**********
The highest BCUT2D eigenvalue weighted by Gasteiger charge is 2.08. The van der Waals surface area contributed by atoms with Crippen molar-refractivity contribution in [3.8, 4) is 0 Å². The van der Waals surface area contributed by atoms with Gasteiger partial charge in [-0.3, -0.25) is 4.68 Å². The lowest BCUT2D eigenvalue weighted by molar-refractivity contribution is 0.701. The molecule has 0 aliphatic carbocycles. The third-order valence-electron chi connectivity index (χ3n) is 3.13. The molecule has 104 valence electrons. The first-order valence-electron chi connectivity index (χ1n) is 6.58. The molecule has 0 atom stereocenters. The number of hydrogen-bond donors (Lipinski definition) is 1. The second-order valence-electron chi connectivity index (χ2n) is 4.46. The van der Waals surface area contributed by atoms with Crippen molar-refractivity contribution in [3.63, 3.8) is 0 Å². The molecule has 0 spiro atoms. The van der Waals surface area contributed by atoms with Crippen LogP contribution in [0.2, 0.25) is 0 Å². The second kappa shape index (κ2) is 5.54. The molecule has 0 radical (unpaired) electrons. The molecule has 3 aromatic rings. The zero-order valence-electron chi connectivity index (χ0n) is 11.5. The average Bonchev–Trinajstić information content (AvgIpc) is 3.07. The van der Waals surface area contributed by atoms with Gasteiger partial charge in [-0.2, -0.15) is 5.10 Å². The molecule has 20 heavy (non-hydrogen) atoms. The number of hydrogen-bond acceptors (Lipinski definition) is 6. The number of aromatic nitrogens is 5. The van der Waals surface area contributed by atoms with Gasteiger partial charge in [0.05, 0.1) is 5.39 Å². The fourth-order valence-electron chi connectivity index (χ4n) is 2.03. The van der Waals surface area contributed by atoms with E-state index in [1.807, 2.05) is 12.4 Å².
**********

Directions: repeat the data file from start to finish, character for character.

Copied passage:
The highest BCUT2D eigenvalue weighted by Gasteiger charge is 2.08. The van der Waals surface area contributed by atoms with Crippen molar-refractivity contribution in [3.8, 4) is 0 Å². The van der Waals surface area contributed by atoms with Gasteiger partial charge in [-0.3, -0.25) is 4.68 Å². The lowest BCUT2D eigenvalue weighted by molar-refractivity contribution is 0.701. The molecule has 0 aliphatic carbocycles. The third-order valence-electron chi connectivity index (χ3n) is 3.13. The molecule has 104 valence electrons. The first-order valence-electron chi connectivity index (χ1n) is 6.58. The molecule has 0 atom stereocenters. The number of hydrogen-bond donors (Lipinski definition) is 1. The second-order valence-electron chi connectivity index (χ2n) is 4.46. The van der Waals surface area contributed by atoms with Crippen molar-refractivity contribution in [3.63, 3.8) is 0 Å². The molecule has 0 spiro atoms. The van der Waals surface area contributed by atoms with Crippen LogP contribution in [0.2, 0.25) is 0 Å². The second kappa shape index (κ2) is 5.54. The molecule has 0 radical (unpaired) electrons. The molecule has 3 aromatic rings. The zero-order valence-electron chi connectivity index (χ0n) is 11.5. The average Bonchev–Trinajstić information content (AvgIpc) is 3.07. The van der Waals surface area contributed by atoms with Gasteiger partial charge in [-0.2, -0.15) is 5.10 Å². The molecule has 20 heavy (non-hydrogen) atoms. The number of hydrogen-bond acceptors (Lipinski definition) is 6. The number of aromatic nitrogens is 5. The van der Waals surface area contributed by atoms with Gasteiger partial charge in [0.05, 0.1) is 5.39 Å². The fourth-order valence-electron chi connectivity index (χ4n) is 2.03. The van der Waals surface area contributed by atoms with E-state index in [1.807, 2.05) is 12.4 Å².